When I was a little girl, I was a voracious reader (no surprise). I read everything, but I had a particular love for ballet books, especially the Sadler’s Wells series by Lorna Hill.

My mother, who hated to see me reading the fantasy and science fiction stories I also loved, would smile approvingly at the ballet books. So feminine! So appropriate! And yet…I learnt more about being a feminist from those books than from anything else I read. Because ballet books are inherently subversive to a patriarchy.

Not directly – the word ‘feminist’ was never mentioned. But what was the story, repeated in almost every book, with minor variations in what dances were being performed and how many horses were ridden while on holidays?

Girl becomes young woman while devoting herself unstintingly, joyously and ferociously to her art.

Girl becomes skilled through hard work.

Girl is rewarded for her ambition and dedication.

Dance is a discipline, and the women who wrote these books knew that. You can’t be a professional ballet dancer if you only play at it. It’s all or nothing. And once you accept that, as a writer, you inevitably subvert patriarchal notions of what a young woman should be like. This is also true of singing and acting and music, as shown in, for example, Noel Streatfield’s books. (And all stories which make creative endeavour the main goal are subversive to capitalism, as well.)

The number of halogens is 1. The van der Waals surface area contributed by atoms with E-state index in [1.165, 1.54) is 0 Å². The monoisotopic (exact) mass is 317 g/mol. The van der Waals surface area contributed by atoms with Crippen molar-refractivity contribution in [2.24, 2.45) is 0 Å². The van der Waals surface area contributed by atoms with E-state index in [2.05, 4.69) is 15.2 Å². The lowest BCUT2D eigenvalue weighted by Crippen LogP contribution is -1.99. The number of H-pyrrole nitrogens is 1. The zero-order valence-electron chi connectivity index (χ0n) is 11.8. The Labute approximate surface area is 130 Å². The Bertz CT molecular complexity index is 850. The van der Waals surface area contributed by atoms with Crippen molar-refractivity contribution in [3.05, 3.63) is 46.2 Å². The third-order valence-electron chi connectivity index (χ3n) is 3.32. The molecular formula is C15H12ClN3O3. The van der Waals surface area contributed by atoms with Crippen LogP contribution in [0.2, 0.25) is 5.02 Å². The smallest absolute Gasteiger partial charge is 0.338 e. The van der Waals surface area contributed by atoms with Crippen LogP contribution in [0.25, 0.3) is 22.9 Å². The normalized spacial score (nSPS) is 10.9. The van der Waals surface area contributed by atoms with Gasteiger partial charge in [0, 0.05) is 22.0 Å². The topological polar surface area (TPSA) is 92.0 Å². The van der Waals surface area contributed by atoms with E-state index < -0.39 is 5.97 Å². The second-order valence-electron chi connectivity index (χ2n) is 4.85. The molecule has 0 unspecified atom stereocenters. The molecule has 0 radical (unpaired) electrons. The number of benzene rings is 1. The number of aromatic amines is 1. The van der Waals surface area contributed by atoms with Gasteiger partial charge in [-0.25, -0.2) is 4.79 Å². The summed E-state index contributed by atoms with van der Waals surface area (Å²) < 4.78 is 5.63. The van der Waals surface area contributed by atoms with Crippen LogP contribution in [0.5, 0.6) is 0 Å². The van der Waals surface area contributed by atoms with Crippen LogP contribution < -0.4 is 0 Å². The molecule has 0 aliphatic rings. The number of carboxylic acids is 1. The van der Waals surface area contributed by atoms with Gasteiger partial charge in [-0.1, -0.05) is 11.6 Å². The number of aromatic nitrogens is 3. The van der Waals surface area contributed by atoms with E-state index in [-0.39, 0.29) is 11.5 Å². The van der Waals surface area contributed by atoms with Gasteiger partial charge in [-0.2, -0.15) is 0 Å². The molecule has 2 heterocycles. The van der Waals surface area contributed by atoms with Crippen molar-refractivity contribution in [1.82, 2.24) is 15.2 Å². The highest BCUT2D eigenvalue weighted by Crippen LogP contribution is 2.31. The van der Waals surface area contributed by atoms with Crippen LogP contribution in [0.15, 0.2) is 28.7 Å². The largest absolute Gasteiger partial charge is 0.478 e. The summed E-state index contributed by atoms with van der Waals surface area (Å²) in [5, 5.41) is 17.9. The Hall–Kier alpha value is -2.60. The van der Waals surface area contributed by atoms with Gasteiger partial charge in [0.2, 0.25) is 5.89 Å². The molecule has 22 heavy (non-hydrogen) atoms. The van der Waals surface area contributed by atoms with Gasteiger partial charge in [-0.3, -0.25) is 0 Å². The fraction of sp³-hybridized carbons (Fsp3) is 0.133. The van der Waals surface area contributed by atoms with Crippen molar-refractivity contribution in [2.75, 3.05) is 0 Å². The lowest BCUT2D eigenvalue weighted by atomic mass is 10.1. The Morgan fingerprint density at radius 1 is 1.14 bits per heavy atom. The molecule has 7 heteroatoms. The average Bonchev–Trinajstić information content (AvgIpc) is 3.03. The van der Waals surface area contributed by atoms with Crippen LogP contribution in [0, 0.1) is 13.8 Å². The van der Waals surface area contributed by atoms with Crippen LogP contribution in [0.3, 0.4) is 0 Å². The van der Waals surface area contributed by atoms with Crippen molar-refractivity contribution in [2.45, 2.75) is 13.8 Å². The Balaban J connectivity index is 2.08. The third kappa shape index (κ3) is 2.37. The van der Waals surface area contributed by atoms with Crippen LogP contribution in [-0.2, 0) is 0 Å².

Let’s look at Veronica Weston, the heroine of A Dream of Sadler’s Wells and Veronica at the Wells. The first book deals with Veronica’s journey to become a student at the Sadler’s Wells ballet school in London (now the National Ballet School). Veronica is an orphan, sent to live with quite well-off relatives, and struggles to continue her dancing in the wilds of Northumberland. During this book, she meets Sebastian Scott, who has ambitions to be a composer of classical music. The book ends with Sebastian helping her on a wild ride through thick fog to catch a train to her audition – where, of course, she is successful.

Note what Sebastian’s role is in this: the helper, not the hero. (But definitely set up as an age-appropriate love interest.)

The second book picks up with Veronica’s first term at Sadler’s Wells, and takes us through classes, rivalries and more hard work. In that, it’s not so different from a lot of school stories of the time. But what happens at a major turning point? Sebastian, who has been working away at his music instead of becoming a lawyer as his parents wish, has composed his first symphony, and it’s going to premiére in Newcastle. But Veronica gets a telegram from the Ballet saying a part is available for her – her first real part. Sebastian says, ‘Stay! I wrote this symphony for you because I care about you! It’s inspired by you!’

Does Veronica stay and support Her Man at his important part of his life? Is she ravished by the idea of being a muse?

Nope. ‘Sorry,’ she says, with much heart-wringing, and off she goes to London to take up her rightful position on stage. Sebastian is quite cross about this and cuts ties, but she is determined that her career is important. (Subversion alert!)